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Rabies is caused by infection with the rabies virus, or other viruses in the lyssavirus family including Australian bat lyssavirus.  Rabies is usually acquired from a bite or scratch from an infected animal.  It can also be contracted from contact with broken skin, or through organ transplantation.

You may be at risk of contracting rabies or other lyssaviruses if you handle bats in Australia or overseas. You may also be at risk if you have contact with some wild or domestic mammals such as dogs, cats, and monkeys in a country outside of Australia where there is an increased risk of rabies.

You should ensure you do not pat or play with animals when you are overseas in an area where rabies is known to occur.  Avoid contact with stray animals including cats and dogs.

Speak to your doctor if you are travelling to a country where there is a rabies virus risk.  You may benefit from vaccination.

If you are bitten or scratched by a bat or mammal including cat or dog, you should:

  • Wash the wound thoroughly with water and soap if available
  • Apply an antiseptic
  • Seek medical attention as soon as possible

Follow the links below to find trusted information about rabies.

Last reviewed: October 2016

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Found 32 results

Rabies and lyssavirus

Rabies virus and Australian bat lyssavirus (ABLV) belong to a group of viruses called lyssaviruses.

Read more on WA Health website


Read more on Queensland Health website

Rabies: information for travellers -

Rabies is a viral disease spread by bites from infected animals, such as dogs and monkeys. If not treated quickly, rabies is often fatal.

Read more on myDr website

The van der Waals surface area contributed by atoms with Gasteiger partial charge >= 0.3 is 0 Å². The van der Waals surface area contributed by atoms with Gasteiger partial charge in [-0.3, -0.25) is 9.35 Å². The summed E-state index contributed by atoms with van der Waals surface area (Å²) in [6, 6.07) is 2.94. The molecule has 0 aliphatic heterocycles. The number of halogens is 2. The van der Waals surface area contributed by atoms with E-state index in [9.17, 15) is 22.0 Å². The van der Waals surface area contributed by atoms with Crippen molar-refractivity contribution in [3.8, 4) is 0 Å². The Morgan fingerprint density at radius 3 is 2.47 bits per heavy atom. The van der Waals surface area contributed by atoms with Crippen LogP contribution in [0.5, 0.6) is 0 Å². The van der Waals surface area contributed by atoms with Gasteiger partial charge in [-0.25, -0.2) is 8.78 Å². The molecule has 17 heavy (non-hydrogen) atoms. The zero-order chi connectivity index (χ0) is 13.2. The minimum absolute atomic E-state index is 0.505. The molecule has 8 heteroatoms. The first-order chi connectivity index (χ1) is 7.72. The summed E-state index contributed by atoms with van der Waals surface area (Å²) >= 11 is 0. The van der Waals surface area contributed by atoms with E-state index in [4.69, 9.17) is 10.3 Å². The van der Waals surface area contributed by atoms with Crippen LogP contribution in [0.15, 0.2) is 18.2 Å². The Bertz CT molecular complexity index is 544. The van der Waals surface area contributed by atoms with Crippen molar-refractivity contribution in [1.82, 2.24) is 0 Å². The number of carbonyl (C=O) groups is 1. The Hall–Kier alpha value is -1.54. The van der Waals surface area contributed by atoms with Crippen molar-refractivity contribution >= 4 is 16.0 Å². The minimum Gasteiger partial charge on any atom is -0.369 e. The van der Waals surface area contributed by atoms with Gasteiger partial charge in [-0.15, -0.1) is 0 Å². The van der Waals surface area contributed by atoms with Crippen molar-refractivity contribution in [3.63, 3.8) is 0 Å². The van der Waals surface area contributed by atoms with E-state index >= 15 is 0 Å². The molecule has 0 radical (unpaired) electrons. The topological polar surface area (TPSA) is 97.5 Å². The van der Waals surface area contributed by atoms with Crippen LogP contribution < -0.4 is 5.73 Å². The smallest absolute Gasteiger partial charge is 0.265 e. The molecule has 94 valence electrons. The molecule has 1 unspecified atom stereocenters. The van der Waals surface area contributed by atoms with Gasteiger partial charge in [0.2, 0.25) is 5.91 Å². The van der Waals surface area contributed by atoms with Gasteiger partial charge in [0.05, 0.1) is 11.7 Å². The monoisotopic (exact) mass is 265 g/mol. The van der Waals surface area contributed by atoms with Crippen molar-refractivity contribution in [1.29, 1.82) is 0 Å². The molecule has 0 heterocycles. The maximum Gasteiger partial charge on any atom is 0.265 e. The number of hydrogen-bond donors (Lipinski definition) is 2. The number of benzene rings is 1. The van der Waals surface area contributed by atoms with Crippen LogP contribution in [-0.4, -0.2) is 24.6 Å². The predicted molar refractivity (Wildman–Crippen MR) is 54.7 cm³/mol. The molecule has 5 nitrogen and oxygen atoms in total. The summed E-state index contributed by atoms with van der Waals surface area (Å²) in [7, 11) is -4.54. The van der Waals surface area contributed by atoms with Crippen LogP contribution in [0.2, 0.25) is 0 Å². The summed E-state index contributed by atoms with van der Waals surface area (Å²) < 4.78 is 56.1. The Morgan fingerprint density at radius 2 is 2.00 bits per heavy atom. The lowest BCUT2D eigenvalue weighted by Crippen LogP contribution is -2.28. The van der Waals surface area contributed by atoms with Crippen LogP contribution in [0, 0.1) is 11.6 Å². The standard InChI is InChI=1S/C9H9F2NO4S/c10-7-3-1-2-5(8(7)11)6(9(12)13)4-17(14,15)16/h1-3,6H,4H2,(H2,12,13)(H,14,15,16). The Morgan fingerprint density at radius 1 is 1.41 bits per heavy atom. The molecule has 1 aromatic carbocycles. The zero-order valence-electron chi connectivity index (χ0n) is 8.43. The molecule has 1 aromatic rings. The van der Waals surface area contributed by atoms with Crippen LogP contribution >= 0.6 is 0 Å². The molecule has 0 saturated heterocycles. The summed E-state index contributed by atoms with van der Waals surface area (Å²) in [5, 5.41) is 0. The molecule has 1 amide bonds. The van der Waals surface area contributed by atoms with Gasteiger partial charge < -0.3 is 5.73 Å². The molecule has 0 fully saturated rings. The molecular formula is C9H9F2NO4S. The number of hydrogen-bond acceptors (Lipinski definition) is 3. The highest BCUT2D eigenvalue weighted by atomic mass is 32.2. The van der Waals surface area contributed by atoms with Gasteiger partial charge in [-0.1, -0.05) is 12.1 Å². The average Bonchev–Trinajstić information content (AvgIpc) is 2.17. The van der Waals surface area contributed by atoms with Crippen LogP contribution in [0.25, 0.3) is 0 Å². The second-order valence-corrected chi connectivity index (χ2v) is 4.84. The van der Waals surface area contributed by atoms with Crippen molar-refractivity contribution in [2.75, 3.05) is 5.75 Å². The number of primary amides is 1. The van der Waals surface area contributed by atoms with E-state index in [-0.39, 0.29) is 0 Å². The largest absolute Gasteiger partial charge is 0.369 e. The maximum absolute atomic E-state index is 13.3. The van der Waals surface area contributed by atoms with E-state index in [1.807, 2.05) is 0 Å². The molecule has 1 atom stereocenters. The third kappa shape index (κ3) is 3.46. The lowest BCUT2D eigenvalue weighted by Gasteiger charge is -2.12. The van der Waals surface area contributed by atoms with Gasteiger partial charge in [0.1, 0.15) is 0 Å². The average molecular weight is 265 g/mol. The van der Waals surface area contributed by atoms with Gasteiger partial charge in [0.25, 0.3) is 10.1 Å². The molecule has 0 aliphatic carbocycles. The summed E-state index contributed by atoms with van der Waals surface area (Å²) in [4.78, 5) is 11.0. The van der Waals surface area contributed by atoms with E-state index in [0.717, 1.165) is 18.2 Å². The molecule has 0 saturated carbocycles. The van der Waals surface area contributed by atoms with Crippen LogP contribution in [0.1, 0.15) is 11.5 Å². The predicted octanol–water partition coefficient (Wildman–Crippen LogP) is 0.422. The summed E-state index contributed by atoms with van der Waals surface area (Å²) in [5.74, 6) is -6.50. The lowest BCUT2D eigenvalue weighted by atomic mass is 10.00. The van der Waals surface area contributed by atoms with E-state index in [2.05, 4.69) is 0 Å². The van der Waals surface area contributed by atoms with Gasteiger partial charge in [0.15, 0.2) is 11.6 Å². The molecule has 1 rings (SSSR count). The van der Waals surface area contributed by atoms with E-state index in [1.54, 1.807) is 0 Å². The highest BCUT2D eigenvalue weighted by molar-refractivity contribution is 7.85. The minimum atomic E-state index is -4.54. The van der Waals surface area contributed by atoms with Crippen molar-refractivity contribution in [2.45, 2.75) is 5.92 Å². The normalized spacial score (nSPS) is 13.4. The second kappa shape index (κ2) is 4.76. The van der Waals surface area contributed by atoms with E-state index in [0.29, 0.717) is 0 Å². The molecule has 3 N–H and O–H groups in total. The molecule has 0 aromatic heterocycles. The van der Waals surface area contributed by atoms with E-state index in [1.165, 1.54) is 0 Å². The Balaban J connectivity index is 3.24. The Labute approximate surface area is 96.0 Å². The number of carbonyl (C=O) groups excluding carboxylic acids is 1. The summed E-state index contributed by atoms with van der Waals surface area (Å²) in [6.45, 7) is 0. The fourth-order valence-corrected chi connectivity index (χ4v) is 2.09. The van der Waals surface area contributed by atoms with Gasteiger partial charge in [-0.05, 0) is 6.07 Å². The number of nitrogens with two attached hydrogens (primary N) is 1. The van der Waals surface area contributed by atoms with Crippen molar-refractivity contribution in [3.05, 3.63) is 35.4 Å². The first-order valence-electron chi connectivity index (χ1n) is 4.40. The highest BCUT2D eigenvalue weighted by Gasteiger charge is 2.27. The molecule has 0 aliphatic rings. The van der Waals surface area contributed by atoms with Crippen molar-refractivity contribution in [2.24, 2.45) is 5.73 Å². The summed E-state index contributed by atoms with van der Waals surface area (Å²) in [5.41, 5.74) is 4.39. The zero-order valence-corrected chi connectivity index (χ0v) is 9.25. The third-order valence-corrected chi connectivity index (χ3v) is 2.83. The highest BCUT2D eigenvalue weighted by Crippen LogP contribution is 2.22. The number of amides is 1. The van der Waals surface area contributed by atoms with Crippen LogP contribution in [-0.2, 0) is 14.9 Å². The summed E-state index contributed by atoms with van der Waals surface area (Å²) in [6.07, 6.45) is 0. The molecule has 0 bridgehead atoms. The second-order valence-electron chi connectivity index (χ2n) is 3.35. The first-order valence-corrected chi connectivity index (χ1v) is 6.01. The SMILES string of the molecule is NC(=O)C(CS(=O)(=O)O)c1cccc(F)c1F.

Rabies | myVMC

Rabies is a viral disease of the central nervous system (CNS); it is one of the oldest and most feared diseases reported in medical literature

Read more on myVMC – Virtual Medical Centre website

Rabies and Australian Bat Lyssavirus Infection

Lyssaviruses are a group of viruses that includes rabies and bat lyssavirus. Lyssavirus is carried by bats in Australia. Rabies is carried by mammals in many overseas countries. Both are spread by bites and scratches. These diseases can be prevented by rapid and thorough cleaning of the wound and by vaccination. There is no cure.

Read more on NSW Health website

Merieux Inactivated Rabies Vaccine Injection -

Merieux Inactivated Rabies Vaccine Injection - Consumer Medicines Information leaflets of prescription and over-the-counter medicines

Read more on myDr – Consumer Medicine Information website

Lyssavirus - Farmer Health | Farmer Health

Lyssavirus is related to the rabies virus. Thankfully is a rare infection in Australia and only three human deaths have been recorded since it was discovered in 1996. People can be infected by bites or scratches from infected flying foxes...

Read more on The National Centre for Farmer Health website

Rabipur Powder for injection -

Rabipur Powder for injection - Consumer Medicines Information leaflets of prescription and over-the-counter medicines

Read more on myDr – Consumer Medicine Information website

Australian Bat Lyssavirus

Read more on Queensland Health website

Risks to your health when overseas

If you are travelling overseas you should prepared and understand the health risks you could face in the places you are travelling to and take all reasonable measures to prevent illness.

Read more on WA Health website

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